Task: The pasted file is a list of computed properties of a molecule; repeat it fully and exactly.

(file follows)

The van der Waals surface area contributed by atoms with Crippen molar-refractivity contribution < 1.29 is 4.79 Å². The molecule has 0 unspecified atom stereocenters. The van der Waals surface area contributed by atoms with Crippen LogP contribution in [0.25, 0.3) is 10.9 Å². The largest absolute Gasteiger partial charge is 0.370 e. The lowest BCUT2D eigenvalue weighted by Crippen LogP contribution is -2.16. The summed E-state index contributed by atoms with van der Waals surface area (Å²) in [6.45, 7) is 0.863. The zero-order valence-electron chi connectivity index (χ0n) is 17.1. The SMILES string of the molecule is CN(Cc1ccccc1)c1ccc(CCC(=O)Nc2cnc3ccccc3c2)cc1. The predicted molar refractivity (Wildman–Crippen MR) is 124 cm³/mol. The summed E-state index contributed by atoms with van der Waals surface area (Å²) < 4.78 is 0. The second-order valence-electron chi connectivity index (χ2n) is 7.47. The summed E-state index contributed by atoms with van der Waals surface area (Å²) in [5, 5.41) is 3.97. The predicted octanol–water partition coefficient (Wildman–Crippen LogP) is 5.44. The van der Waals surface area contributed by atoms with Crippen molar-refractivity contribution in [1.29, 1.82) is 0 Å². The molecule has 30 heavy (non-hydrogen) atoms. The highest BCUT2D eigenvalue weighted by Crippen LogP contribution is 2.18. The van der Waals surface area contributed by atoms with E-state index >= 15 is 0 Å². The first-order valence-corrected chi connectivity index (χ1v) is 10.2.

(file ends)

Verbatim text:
The van der Waals surface area contributed by atoms with Crippen molar-refractivity contribution < 1.29 is 4.79 Å². The molecule has 0 unspecified atom stereocenters. The van der Waals surface area contributed by atoms with Crippen LogP contribution in [0.25, 0.3) is 10.9 Å². The largest absolute Gasteiger partial charge is 0.370 e. The lowest BCUT2D eigenvalue weighted by Crippen LogP contribution is -2.16. The summed E-state index contributed by atoms with van der Waals surface area (Å²) in [6.45, 7) is 0.863. The zero-order valence-electron chi connectivity index (χ0n) is 17.1. The SMILES string of the molecule is CN(Cc1ccccc1)c1ccc(CCC(=O)Nc2cnc3ccccc3c2)cc1. The predicted molar refractivity (Wildman–Crippen MR) is 124 cm³/mol. The summed E-state index contributed by atoms with van der Waals surface area (Å²) < 4.78 is 0. The second-order valence-electron chi connectivity index (χ2n) is 7.47. The summed E-state index contributed by atoms with van der Waals surface area (Å²) in [5, 5.41) is 3.97. The predicted octanol–water partition coefficient (Wildman–Crippen LogP) is 5.44. The van der Waals surface area contributed by atoms with Crippen molar-refractivity contribution in [1.29, 1.82) is 0 Å². The molecule has 30 heavy (non-hydrogen) atoms. The highest BCUT2D eigenvalue weighted by Crippen LogP contribution is 2.18. The van der Waals surface area contributed by atoms with E-state index >= 15 is 0 Å². The first-order valence-corrected chi connectivity index (χ1v) is 10.2.